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Tramps, Camping, Caravans and Camper vans

The tent is perhaps the most basic form of portable accommodation, although ill suited to life in the British Isles, especially in winter. Poor people have lived in tents since before the railways came, usually these were people travelling and looking for employment. The 'Tramp' or 'Gentleman of the Road' (there were very few women) is someone who declines to live in a house, instead they wander about the countryside, earning money by doing odd jobs for people or taking occasional casual work (they are not beggars). They carry their few possessions, usually in the form of a small bundle, sometimes with a rucksack and occasionally in a small hand cart and claim they feel a freedom in this way of life, although living 'outside society' in this way is difficult at best and often dangerous.

The Vagrancy Act of 1824 was introduced in the depression after the Napoleonic Wars to force unemployed and destitute soldiers off the streets. It made it an offence for any person to be `wandering abroad and lodging in the open air', it also made begging an offence. Although repealed in Scotland, the act has been increasingly used in England in the 1980's and 1990's against the homeless. In 1989 in London there were 1,386 convictions for vagrancy. English law classifies as vagrants tramps who do not make use of available shelter, but also prostitutes who behave indecently in public, peddlers who trade without a licence, those who collect for charity under false pretences, and those armed with offensive weapons). Under English Law, if you are living on the street and in possession of less than a shilling (5p in modern money) you can be arrested as being a 'vagrant' (an unemployed itinerant), if carrying a knife with a blade longer than (I think) five inches, technically classed as a 'hanger' you can be arrested on suspicion of being a 'footpad' (what is now known as a 'mugger').

By the early 19th century there were quite a few people who had to live an itinerant life by virtue of their employment, notably the 'navigators' building the early canals. Most of these people either stayed in local hotels or with families (if they could afford to do so) or in crude 'shanties' made up of wood and canvas, often half-buried and reminiscent of the trench bunkers in World War One.

Since the 1980s there has been a dramatic growth in people 'living rough' in Britain but most are not doing so by choice and almost all live rough in cities, obtaining money by begging. Few of these people have the luxury of a tent and even fewer would be able to survive off the land in open countryside. Living rough in cities in not a new phenomenon, there are many laws, most dating to the 18th and 19th century for dealing with such people.

The tent as holiday accommodation has been around for some time, encouraged by the romance of expeditions exploring the largely unmapped world of the 19th century. The British climate tells against the tent however and hiring a light wooden shack was probably more popular for those wishing a taste of the outdoors.

The railways saw the possibilities and introduced the 'camping coach', basically a redundant passenger coach re-fitted as a holiday home and parked on a temporary siding at a railway station in the country.

The caravan designed for a nomadic existence has been in use for many years, notably by the Romany folk (usually called Gypsies in the mistaken belief they originated in Egypt) who favoured a distinctive 'hoop topped' caravan often brightly painted. The Irish and Scottish 'Travellers' are a separate group, I am unsure when they came on the scene by the 1960s they were a recognized community. They operate much like the Romany but do not have the traditions and social structures, operating as loose groups. The caravan as a holiday home was the preserve of the eccentric until the early twentieth century, the Caravan Club was set up in 1907 and they suggested a purpose built, horse drawn, design as a workable standard.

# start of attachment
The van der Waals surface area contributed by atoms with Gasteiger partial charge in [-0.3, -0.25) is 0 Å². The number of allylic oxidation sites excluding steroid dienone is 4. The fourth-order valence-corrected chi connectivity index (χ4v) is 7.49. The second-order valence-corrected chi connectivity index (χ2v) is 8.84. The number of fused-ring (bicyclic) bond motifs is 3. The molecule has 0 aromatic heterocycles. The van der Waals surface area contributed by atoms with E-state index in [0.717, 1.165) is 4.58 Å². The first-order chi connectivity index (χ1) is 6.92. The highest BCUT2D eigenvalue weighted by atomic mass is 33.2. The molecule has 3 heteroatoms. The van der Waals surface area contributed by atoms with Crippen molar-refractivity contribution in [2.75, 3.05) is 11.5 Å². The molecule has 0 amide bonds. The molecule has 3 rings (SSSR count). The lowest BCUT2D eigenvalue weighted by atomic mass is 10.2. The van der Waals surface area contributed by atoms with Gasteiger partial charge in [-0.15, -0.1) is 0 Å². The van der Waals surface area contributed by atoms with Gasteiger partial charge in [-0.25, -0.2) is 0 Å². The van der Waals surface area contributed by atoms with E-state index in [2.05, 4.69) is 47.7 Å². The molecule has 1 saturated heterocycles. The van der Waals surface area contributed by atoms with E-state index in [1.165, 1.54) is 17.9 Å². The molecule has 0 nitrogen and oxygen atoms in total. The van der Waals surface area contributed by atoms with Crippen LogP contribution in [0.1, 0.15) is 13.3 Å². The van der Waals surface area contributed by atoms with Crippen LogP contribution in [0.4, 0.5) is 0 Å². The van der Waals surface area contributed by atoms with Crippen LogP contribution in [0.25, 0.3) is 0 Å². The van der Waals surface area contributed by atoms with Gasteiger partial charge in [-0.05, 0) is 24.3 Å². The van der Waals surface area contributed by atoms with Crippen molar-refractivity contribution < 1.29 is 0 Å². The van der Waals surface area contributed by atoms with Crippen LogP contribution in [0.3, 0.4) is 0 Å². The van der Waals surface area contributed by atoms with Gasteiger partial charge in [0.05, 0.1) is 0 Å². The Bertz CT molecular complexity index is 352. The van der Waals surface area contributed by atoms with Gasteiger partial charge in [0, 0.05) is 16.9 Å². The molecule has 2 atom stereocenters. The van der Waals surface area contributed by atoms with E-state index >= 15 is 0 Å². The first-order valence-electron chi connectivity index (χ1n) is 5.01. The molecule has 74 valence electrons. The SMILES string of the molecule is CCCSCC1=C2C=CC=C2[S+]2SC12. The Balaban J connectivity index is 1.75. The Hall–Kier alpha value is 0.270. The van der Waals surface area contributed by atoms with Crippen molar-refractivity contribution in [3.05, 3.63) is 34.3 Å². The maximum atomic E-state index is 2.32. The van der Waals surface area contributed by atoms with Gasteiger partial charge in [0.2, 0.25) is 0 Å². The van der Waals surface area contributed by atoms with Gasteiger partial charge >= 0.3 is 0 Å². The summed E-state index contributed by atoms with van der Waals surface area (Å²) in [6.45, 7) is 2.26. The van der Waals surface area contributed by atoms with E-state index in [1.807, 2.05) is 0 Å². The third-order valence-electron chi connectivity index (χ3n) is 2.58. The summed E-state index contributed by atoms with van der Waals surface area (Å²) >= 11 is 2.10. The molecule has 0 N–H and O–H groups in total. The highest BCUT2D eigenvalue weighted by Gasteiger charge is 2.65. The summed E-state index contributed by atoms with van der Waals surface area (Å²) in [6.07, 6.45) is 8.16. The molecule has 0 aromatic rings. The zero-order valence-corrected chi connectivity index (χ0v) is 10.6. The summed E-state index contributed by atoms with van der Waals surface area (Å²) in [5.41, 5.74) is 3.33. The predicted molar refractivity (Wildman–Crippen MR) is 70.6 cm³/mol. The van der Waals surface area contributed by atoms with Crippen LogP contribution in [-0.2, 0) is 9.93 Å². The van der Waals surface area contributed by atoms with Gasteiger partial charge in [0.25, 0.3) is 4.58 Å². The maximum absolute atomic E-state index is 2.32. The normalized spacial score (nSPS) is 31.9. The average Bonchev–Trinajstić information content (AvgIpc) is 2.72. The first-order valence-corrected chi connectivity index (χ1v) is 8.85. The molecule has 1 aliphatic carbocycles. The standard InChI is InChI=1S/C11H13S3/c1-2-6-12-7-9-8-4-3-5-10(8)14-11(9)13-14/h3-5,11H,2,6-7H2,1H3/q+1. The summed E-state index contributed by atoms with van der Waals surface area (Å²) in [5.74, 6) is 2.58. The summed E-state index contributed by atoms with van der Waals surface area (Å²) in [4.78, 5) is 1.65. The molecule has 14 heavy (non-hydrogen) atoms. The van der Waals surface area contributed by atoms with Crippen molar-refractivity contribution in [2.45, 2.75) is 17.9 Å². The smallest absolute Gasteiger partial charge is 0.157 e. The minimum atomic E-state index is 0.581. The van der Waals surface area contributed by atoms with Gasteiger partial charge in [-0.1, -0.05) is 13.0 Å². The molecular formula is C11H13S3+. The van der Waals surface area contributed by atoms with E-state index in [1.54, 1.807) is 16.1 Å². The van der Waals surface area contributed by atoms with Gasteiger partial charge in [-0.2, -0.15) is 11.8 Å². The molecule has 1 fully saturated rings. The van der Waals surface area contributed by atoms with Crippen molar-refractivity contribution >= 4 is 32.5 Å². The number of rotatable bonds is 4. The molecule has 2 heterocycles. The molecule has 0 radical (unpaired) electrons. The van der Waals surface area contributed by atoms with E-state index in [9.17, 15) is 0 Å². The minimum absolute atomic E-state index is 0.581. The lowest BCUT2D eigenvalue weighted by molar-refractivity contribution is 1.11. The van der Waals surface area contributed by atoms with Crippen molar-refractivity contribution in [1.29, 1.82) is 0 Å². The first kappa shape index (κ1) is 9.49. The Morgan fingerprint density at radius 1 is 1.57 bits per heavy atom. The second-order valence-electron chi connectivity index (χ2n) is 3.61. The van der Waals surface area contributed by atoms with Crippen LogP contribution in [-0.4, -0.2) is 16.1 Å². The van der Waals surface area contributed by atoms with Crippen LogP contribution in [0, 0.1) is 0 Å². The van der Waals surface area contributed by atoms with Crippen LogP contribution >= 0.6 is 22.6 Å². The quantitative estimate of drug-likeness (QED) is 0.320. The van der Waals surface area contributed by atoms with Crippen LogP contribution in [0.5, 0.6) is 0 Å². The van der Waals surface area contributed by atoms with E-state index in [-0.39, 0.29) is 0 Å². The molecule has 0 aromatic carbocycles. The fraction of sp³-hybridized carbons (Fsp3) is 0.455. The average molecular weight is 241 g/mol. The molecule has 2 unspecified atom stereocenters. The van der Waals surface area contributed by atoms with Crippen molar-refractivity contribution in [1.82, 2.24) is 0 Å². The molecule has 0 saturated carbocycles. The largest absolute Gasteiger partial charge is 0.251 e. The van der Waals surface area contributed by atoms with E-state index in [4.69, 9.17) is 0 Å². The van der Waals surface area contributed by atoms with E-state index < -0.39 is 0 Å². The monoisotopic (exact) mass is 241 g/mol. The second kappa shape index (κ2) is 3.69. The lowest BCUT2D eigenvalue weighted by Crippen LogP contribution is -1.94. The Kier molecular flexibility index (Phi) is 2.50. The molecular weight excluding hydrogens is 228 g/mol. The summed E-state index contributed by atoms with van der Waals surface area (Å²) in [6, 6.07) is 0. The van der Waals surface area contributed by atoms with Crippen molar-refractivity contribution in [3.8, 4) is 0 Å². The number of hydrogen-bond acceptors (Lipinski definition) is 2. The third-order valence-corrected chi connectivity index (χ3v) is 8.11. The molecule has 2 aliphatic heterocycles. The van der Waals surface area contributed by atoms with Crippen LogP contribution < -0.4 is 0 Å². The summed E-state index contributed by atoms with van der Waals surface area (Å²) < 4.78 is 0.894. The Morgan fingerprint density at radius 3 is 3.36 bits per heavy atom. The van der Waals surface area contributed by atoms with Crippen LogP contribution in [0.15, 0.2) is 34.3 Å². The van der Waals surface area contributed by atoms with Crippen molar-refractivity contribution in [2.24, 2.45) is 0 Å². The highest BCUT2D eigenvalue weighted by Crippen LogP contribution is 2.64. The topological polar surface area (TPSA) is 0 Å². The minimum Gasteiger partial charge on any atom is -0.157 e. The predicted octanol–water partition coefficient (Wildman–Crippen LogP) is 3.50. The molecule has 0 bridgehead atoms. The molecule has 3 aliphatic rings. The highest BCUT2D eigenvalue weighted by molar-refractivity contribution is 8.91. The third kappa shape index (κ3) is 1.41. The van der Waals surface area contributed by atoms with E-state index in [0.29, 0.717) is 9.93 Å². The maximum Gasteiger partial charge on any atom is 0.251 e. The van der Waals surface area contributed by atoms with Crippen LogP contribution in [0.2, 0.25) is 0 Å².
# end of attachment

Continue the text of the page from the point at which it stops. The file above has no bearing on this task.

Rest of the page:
Tramps tended not to wander far, they depended on casual work for money and generally lived within an area of a few square miles. Where I grew up we had one old gent who was generally well liked, the local farmers wives (a warm hearted and matronly lot in my experience) would occasionally get him to do a job in exchange for a hot meal, although he was not usually allowed in the farm house as he was rather smelly. On one occasion the woman insisted he take a bath (in the barn, although she did provide hot water) as part payment for the meal, whereupon she took his clothes and burned them, presenting him with a replacement bundle of freshly laundered old clothes she had collected for him. Tramps often lived off the land, snaring rabbits and other game, cooking these on a small open fire along with some potatoes or other vegetables pilfered from the local fields. As the farmers used to sell such game themselves, and owned the rights to catching it on their land, this was 'poaching' and the tramp had to be wary.

Tramps signs


Camping as a recreational pursuit gained in popularity in the later 1920s and flourished on the 1930s with the growing interest in health and fitness, not least because the Boy Scouts and Girl Guides both did a lot of camping and many continued to enjoy the outdoor life as adults.

The Caravan

The caravan, a living van towed by horse or motor car, has been around a long time, the nomadic Romany folk were using horse drawn caravans long before the railways came, and continued to do so into the 1950s in some cases. These people originated (I believe) in Northern India but many of their traditions and art work (notably the castles and roses) appear to have developed as they passed through Eastern Europe in the 15th Century. They migrate along their own selected routes, ignoring national boundaries. The traditional caravans remained in use into the early 1950s, by which time they were increasingly being displaced by more modern designs, increasingly drawn by motor vehicles (although 'Gypsy Caravans' were by that time being offered as holiday homes, in Ireland you could have one with a horse to pull it for a touring holiday). To avoid the problems of modelling movement it is probably best to model these when in camp, during which a simple flight of wooden steps was set up at the front of the caravan to provide access.

Classic 'hoop topped' Romany caravan
Classic 'hoop topped' Romany caravan

By 1907 the use of caravans for recreation and holidays was well enough established for the formation of The Caravan Club, although at that time caravans were still horse drawn. Many were quite modern in design, rectangular and often featuring a clerestory roof (broadly similar to the 'living vans' used by steam road roller crews), however quite a few were a romanticised version of the Gypsy caravan and these tended to get brightly painted.

Horse drawn (fake) 'Gypsy' caravan
Photo of a Typical mid 1930s motor caravan

By the 1950s most people using a caravan as a mobile home as part of a nomadic lifestyle had opted for the more modern metal skinned types and the 'gypsy' caravans were almost entirely the preserve of holiday makers.